The diabetes landscape is a tad riskier for drugs in development that have a safety glitch or two, and the bottom line could mean higher costs.
New FDA draft guidance calls for more patients and lengthier trials for companies with certain safety issues, but the rules are no different from what is expected in drug development for other chronic conditions, the agency has said.
In general, the FDA wants companies to exceed previous expectations considering the growing diabetes population and the increased complexity of treatments, but it will be an absolute stickler with those drugs exhibiting serious side effects. Specifically, it wants a Phase III trial to include at least 2,500 subjects, with 1,300 of them exposed to the drug for a year or more, and 300 exposed for 18 months or more. Certain diabetes drugs on the market, such as Januvia (sitagliptin; Merck & Co. Inc.) and Byetta (exenatide; Amylin Pharma-ceuticals Inc. and Eli Lilly and Co.) were approved based on trials that didn't go beyond a year.
Some companies with early stage diabetes products say the new rules are in line with what was already planned for development. Sirtris Pharmaceuticals Inc., for instance, is working on SRT501, an oral small molecule formulation of resveratrol that activates Sirt1. It is in five Phase Ib trials.
"The draft guidelines will not impact our timetables," said John Lacey, associate director of corporate communications at the Cambridge, Mass.-based company, who added that its programs were "already meeting the draft guideline recommendations."
It is unclear, however, how the changes might affect later-stage compounds. Analyst Matthew Osborne of Lazard Capital Markets stated in a research note earlier this month his concern that they might delay a new drug application filing for Amylin's long-acting version of Byetta (exenatide LAR). The company is in the middle of enrolling Phase III trials for the compound and a regulatory submission is expected for the second quarter of 2009.
But Osborne fears that date could shift as the result of the draft guidance. He downgraded the company's stock (NASDAQ:AMLN) to hold from buy.
"We are moving to the sidelines pending further evidence that safety does not appear to be a concern for exenatide LAR," he wrote.
The issue with Amylin's product is whether its nonstop activation of the GLP-1 receptor would cause a different physiologic response in a subset of patients. A serious safety concern - even if it affects a very small number of patients - could bump up the approval requirements.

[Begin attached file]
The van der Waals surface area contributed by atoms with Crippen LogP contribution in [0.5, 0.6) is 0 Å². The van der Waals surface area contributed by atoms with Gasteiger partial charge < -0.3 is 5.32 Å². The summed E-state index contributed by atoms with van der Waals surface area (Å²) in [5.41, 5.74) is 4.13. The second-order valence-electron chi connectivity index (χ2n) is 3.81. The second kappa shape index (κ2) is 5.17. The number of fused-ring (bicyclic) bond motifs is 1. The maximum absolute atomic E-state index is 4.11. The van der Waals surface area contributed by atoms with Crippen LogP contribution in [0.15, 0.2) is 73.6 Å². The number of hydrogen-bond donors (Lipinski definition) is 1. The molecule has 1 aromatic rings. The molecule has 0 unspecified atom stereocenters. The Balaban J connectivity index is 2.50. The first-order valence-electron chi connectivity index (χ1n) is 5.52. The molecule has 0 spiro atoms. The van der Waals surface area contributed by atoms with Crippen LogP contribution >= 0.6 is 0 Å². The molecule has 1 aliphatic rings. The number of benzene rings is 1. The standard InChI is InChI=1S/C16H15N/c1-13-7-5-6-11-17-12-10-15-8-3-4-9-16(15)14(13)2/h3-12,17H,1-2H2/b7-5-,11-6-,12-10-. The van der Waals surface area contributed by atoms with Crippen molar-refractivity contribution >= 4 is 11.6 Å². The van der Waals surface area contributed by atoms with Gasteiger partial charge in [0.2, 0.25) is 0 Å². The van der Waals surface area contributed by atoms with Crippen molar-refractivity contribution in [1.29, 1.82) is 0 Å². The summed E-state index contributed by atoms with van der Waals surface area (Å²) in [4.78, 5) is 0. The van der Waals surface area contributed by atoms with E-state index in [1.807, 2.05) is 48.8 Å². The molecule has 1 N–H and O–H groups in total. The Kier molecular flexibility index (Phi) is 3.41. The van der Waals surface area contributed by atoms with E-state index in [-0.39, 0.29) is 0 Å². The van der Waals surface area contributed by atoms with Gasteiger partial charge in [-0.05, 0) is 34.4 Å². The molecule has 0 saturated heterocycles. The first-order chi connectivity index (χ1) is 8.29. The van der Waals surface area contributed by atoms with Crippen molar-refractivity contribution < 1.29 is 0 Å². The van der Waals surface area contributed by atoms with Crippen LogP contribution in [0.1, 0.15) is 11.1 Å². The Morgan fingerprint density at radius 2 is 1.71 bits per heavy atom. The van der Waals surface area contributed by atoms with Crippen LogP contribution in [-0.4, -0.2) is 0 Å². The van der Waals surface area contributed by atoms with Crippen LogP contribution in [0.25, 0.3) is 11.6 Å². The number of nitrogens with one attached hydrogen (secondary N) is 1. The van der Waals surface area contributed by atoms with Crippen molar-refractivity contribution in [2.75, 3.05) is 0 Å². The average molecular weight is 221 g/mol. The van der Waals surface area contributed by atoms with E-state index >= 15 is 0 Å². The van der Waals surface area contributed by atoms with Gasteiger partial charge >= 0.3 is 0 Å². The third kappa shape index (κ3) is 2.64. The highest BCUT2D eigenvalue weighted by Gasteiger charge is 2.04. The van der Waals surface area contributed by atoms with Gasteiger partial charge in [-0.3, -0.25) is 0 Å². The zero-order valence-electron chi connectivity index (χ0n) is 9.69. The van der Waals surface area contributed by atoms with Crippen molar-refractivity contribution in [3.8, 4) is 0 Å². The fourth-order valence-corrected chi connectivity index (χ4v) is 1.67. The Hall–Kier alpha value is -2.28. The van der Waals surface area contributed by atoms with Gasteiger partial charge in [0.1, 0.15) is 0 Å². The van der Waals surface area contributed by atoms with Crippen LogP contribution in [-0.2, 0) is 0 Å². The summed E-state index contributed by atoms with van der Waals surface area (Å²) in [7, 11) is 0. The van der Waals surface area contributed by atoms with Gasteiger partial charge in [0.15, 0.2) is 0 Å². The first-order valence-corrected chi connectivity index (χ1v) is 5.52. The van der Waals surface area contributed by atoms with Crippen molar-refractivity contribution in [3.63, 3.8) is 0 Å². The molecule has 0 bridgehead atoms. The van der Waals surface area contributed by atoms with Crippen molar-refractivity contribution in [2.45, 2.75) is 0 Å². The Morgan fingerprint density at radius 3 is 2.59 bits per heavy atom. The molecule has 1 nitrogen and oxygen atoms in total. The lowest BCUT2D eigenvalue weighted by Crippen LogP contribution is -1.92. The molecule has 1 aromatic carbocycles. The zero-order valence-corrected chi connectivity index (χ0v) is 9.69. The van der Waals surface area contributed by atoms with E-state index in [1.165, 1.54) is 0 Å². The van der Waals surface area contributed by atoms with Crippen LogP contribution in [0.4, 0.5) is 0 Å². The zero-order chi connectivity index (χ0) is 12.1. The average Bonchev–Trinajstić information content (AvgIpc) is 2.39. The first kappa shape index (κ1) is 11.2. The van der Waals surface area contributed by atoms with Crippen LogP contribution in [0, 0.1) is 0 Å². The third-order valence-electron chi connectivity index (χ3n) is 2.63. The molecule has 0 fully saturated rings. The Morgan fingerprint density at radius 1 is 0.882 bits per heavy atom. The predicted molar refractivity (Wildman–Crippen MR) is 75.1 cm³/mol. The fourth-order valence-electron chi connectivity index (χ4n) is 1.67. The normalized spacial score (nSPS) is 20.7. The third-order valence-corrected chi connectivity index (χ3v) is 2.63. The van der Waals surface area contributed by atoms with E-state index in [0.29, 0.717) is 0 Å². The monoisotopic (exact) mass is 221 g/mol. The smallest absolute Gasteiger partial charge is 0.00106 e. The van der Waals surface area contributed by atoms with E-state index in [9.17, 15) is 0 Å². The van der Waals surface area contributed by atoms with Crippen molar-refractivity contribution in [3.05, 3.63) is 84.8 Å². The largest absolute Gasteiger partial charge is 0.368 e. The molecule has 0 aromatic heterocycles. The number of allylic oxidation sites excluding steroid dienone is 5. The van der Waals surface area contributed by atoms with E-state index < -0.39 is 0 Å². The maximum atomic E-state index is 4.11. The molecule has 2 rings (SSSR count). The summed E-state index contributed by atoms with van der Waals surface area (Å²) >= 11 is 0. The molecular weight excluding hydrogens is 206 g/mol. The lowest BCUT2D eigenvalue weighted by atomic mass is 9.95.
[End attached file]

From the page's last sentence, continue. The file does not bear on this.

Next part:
But Amylin spokeswoman Alice Bahner Izzo said her company is confident the current development program for exenatide LAR is adequate for submission because the FDA has worked with the company all along "and their thinking would have been reflected from the guideline update that they were clearly working on.
"The nice thing about the guidance," she added, "is that it does recognize that diabetes is multi-faceted and it mentions the post-prandial glucose contribution to a once-a-week control," an important part for understanding Amylin's and other innovative diabetes therapies.
In November, the FDA added to an existing black box warning of the diabetes drug Avandia (rosiglitazone, GlaxoSmithKline plc) that Type II diabetes patients, particularly those with underlying heart disease, are at an increased risk for heart attack. The FDA has denied that its new draft guidance is in response to Avandia's potential side effects, but it does suggest trials even longer than 18 months in some circumstances.
Companies developing peroxisome proliferator-activated receptor (PPAR) agonists, like Avandia, are urged to conduct two-year carinogenicity evaluations. The agency also may require data of up to two years to describe immunogenic potential in products with certain safety signals "cardiovascular or otherwise."
Longer trials could be a huge burden on a young company like InteKrin Therapeutics Inc., which licensed in January an oral PPAR gamma-selective modulator and partial agonist, INT131, from Amgen Inc. But the company has stressed that INT131 does not agonize the full receptor and therefore does not turn on the genes associated with weight gain and edema, as seen with Avandia and Actos. Other companies working on PPAR agonists include Metabolex Inc. and Plexxikon Inc. InteKrin raised $23 million in its first round in January to fund Phase IIb trials of INT131.